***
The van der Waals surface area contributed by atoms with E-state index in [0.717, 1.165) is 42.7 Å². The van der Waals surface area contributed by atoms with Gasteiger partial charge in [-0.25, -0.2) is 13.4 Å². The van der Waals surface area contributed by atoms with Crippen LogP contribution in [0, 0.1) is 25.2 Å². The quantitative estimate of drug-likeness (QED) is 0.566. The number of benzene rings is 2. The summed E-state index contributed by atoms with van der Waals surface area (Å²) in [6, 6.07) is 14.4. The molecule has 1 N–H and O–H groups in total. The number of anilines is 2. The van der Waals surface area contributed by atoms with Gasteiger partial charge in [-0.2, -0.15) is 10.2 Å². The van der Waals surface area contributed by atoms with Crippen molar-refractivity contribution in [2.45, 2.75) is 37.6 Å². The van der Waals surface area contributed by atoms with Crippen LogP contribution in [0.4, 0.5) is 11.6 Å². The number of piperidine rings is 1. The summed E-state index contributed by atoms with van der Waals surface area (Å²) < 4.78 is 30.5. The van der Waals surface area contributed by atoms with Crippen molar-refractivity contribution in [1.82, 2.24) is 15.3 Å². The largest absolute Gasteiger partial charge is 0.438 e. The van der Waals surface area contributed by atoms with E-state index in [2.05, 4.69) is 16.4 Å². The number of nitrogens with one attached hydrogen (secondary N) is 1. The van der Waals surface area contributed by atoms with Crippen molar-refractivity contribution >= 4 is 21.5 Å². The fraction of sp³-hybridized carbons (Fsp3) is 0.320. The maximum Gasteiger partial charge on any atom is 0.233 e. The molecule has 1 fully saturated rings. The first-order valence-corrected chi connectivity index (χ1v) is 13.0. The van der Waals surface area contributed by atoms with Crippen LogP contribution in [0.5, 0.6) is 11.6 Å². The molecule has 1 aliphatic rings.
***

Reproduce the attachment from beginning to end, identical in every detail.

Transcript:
The van der Waals surface area contributed by atoms with E-state index in [0.717, 1.165) is 42.7 Å². The van der Waals surface area contributed by atoms with Gasteiger partial charge in [-0.25, -0.2) is 13.4 Å². The van der Waals surface area contributed by atoms with Crippen LogP contribution in [0, 0.1) is 25.2 Å². The quantitative estimate of drug-likeness (QED) is 0.566. The number of benzene rings is 2. The summed E-state index contributed by atoms with van der Waals surface area (Å²) in [6, 6.07) is 14.4. The molecule has 1 N–H and O–H groups in total. The number of anilines is 2. The van der Waals surface area contributed by atoms with Gasteiger partial charge in [-0.2, -0.15) is 10.2 Å². The van der Waals surface area contributed by atoms with Crippen molar-refractivity contribution in [2.45, 2.75) is 37.6 Å². The van der Waals surface area contributed by atoms with Crippen LogP contribution in [0.4, 0.5) is 11.6 Å². The number of piperidine rings is 1. The summed E-state index contributed by atoms with van der Waals surface area (Å²) < 4.78 is 30.5. The van der Waals surface area contributed by atoms with Crippen molar-refractivity contribution in [1.82, 2.24) is 15.3 Å². The largest absolute Gasteiger partial charge is 0.438 e. The van der Waals surface area contributed by atoms with E-state index in [2.05, 4.69) is 16.4 Å². The number of nitrogens with one attached hydrogen (secondary N) is 1. The van der Waals surface area contributed by atoms with Crippen molar-refractivity contribution >= 4 is 21.5 Å². The fraction of sp³-hybridized carbons (Fsp3) is 0.320. The maximum Gasteiger partial charge on any atom is 0.233 e. The molecule has 1 fully saturated rings. The first-order valence-corrected chi connectivity index (χ1v) is 13.0. The van der Waals surface area contributed by atoms with Crippen LogP contribution in [0.5, 0.6) is 11.6 Å². The molecule has 1 aliphatic rings.